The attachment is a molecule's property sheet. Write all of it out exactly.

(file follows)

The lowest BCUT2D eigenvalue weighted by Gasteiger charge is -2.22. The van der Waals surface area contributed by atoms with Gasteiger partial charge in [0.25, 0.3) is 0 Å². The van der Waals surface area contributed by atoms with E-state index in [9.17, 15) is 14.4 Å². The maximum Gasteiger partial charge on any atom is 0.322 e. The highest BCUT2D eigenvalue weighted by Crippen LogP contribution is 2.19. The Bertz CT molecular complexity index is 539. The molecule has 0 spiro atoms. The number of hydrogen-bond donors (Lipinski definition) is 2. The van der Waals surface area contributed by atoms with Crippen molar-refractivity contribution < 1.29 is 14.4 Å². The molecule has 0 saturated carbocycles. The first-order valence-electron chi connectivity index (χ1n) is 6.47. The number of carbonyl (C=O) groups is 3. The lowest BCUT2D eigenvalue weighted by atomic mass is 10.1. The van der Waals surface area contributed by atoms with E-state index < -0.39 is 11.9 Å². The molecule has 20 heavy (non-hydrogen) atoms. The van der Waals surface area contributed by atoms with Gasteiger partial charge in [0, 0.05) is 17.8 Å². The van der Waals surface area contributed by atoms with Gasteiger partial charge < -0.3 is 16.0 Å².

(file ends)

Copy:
The lowest BCUT2D eigenvalue weighted by Gasteiger charge is -2.22. The van der Waals surface area contributed by atoms with Gasteiger partial charge in [0.25, 0.3) is 0 Å². The van der Waals surface area contributed by atoms with E-state index in [9.17, 15) is 14.4 Å². The maximum Gasteiger partial charge on any atom is 0.322 e. The highest BCUT2D eigenvalue weighted by Crippen LogP contribution is 2.19. The Bertz CT molecular complexity index is 539. The molecule has 0 spiro atoms. The number of hydrogen-bond donors (Lipinski definition) is 2. The van der Waals surface area contributed by atoms with Crippen molar-refractivity contribution < 1.29 is 14.4 Å². The molecule has 0 saturated carbocycles. The first-order valence-electron chi connectivity index (χ1n) is 6.47. The number of carbonyl (C=O) groups is 3. The lowest BCUT2D eigenvalue weighted by atomic mass is 10.1. The van der Waals surface area contributed by atoms with E-state index < -0.39 is 11.9 Å². The molecule has 20 heavy (non-hydrogen) atoms. The van der Waals surface area contributed by atoms with Gasteiger partial charge in [0, 0.05) is 17.8 Å². The van der Waals surface area contributed by atoms with Gasteiger partial charge < -0.3 is 16.0 Å².